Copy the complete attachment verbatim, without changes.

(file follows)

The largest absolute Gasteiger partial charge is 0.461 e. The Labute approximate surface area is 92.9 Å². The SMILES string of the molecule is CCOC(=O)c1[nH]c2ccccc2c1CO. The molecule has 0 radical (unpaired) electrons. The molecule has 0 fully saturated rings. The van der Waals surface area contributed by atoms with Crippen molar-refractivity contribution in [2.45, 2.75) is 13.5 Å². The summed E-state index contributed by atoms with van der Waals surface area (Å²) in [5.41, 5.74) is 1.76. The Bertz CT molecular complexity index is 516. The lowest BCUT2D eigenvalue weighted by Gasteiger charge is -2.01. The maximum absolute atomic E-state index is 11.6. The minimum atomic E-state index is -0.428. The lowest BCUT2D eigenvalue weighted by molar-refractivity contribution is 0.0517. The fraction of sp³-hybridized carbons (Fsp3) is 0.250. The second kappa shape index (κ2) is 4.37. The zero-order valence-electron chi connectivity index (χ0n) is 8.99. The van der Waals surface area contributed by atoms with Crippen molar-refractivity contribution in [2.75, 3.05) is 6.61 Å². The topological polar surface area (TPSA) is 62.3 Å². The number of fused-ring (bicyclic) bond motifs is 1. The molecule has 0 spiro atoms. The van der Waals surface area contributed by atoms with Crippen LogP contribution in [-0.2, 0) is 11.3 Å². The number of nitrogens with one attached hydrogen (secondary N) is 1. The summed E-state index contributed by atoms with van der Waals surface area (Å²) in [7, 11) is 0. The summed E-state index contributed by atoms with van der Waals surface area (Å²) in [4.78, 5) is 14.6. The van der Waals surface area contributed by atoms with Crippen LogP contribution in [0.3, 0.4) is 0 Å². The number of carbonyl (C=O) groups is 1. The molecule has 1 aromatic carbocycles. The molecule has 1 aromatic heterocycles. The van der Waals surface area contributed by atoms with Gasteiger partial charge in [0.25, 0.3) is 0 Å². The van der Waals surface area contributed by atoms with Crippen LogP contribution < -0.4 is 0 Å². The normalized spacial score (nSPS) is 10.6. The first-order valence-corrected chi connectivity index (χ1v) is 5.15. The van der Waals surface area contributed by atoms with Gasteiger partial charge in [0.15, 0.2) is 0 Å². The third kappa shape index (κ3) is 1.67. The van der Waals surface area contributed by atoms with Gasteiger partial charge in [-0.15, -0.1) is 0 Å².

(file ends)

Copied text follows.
The largest absolute Gasteiger partial charge is 0.461 e. The Labute approximate surface area is 92.9 Å². The SMILES string of the molecule is CCOC(=O)c1[nH]c2ccccc2c1CO. The molecule has 0 radical (unpaired) electrons. The molecule has 0 fully saturated rings. The van der Waals surface area contributed by atoms with Crippen molar-refractivity contribution in [2.45, 2.75) is 13.5 Å². The summed E-state index contributed by atoms with van der Waals surface area (Å²) in [5.41, 5.74) is 1.76. The Bertz CT molecular complexity index is 516. The lowest BCUT2D eigenvalue weighted by Gasteiger charge is -2.01. The maximum absolute atomic E-state index is 11.6. The minimum atomic E-state index is -0.428. The lowest BCUT2D eigenvalue weighted by molar-refractivity contribution is 0.0517. The fraction of sp³-hybridized carbons (Fsp3) is 0.250. The second kappa shape index (κ2) is 4.37. The zero-order valence-electron chi connectivity index (χ0n) is 8.99. The van der Waals surface area contributed by atoms with Crippen molar-refractivity contribution in [2.75, 3.05) is 6.61 Å². The topological polar surface area (TPSA) is 62.3 Å². The number of fused-ring (bicyclic) bond motifs is 1. The molecule has 0 spiro atoms. The van der Waals surface area contributed by atoms with Crippen LogP contribution in [-0.2, 0) is 11.3 Å². The number of nitrogens with one attached hydrogen (secondary N) is 1. The summed E-state index contributed by atoms with van der Waals surface area (Å²) in [7, 11) is 0. The summed E-state index contributed by atoms with van der Waals surface area (Å²) in [4.78, 5) is 14.6. The van der Waals surface area contributed by atoms with Crippen LogP contribution in [0.3, 0.4) is 0 Å². The number of carbonyl (C=O) groups is 1. The molecule has 1 aromatic carbocycles. The molecule has 1 aromatic heterocycles. The van der Waals surface area contributed by atoms with Gasteiger partial charge in [0.25, 0.3) is 0 Å². The van der Waals surface area contributed by atoms with Crippen LogP contribution < -0.4 is 0 Å². The normalized spacial score (nSPS) is 10.6. The first-order valence-corrected chi connectivity index (χ1v) is 5.15. The van der Waals surface area contributed by atoms with Gasteiger partial charge in [0.15, 0.2) is 0 Å². The third kappa shape index (κ3) is 1.67. The van der Waals surface area contributed by atoms with Gasteiger partial charge in [-0.15, -0.1) is 0 Å².